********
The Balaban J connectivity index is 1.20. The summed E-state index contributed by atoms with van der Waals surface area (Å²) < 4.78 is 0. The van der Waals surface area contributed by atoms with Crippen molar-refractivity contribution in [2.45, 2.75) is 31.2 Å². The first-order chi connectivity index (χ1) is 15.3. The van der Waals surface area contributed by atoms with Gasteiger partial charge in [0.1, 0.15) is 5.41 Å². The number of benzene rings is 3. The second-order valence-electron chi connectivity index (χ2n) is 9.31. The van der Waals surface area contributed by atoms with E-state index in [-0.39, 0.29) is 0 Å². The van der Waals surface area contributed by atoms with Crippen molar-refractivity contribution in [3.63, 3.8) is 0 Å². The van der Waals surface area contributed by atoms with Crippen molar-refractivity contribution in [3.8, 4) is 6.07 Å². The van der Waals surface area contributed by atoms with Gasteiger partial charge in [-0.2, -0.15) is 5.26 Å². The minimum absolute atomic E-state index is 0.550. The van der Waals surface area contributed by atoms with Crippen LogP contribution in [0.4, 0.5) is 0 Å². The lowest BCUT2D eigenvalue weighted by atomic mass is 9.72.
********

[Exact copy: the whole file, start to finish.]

The Balaban J connectivity index is 1.20. The summed E-state index contributed by atoms with van der Waals surface area (Å²) < 4.78 is 0. The van der Waals surface area contributed by atoms with Crippen molar-refractivity contribution in [2.45, 2.75) is 31.2 Å². The first-order chi connectivity index (χ1) is 15.3. The van der Waals surface area contributed by atoms with Gasteiger partial charge in [0.1, 0.15) is 5.41 Å². The number of benzene rings is 3. The second-order valence-electron chi connectivity index (χ2n) is 9.31. The van der Waals surface area contributed by atoms with E-state index in [-0.39, 0.29) is 0 Å². The van der Waals surface area contributed by atoms with Crippen molar-refractivity contribution in [3.63, 3.8) is 0 Å². The van der Waals surface area contributed by atoms with Crippen molar-refractivity contribution in [3.8, 4) is 6.07 Å². The van der Waals surface area contributed by atoms with Gasteiger partial charge in [-0.2, -0.15) is 5.26 Å². The minimum absolute atomic E-state index is 0.550. The van der Waals surface area contributed by atoms with Crippen LogP contribution in [0.4, 0.5) is 0 Å². The lowest BCUT2D eigenvalue weighted by atomic mass is 9.72.